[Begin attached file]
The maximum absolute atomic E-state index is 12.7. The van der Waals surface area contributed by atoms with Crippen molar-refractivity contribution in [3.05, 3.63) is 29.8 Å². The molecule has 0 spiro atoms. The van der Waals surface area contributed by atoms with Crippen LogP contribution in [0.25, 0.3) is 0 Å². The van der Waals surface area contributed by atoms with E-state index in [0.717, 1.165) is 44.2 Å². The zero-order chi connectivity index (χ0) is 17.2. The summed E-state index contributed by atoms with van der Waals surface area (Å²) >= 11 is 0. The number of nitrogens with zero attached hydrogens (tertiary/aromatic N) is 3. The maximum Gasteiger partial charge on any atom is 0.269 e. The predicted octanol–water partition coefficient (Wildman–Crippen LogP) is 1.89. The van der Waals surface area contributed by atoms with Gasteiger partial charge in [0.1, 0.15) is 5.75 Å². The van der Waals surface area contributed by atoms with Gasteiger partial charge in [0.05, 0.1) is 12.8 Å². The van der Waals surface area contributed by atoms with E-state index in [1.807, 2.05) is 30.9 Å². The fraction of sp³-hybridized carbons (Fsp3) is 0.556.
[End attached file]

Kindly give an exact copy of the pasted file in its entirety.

The maximum absolute atomic E-state index is 12.7. The van der Waals surface area contributed by atoms with Crippen molar-refractivity contribution in [3.05, 3.63) is 29.8 Å². The molecule has 0 spiro atoms. The van der Waals surface area contributed by atoms with Crippen LogP contribution in [0.25, 0.3) is 0 Å². The van der Waals surface area contributed by atoms with E-state index in [0.717, 1.165) is 44.2 Å². The zero-order chi connectivity index (χ0) is 17.2. The summed E-state index contributed by atoms with van der Waals surface area (Å²) >= 11 is 0. The number of nitrogens with zero attached hydrogens (tertiary/aromatic N) is 3. The maximum Gasteiger partial charge on any atom is 0.269 e. The predicted octanol–water partition coefficient (Wildman–Crippen LogP) is 1.89. The van der Waals surface area contributed by atoms with Gasteiger partial charge in [0.1, 0.15) is 5.75 Å². The van der Waals surface area contributed by atoms with Gasteiger partial charge in [0.05, 0.1) is 12.8 Å². The van der Waals surface area contributed by atoms with E-state index in [1.807, 2.05) is 30.9 Å². The fraction of sp³-hybridized carbons (Fsp3) is 0.556.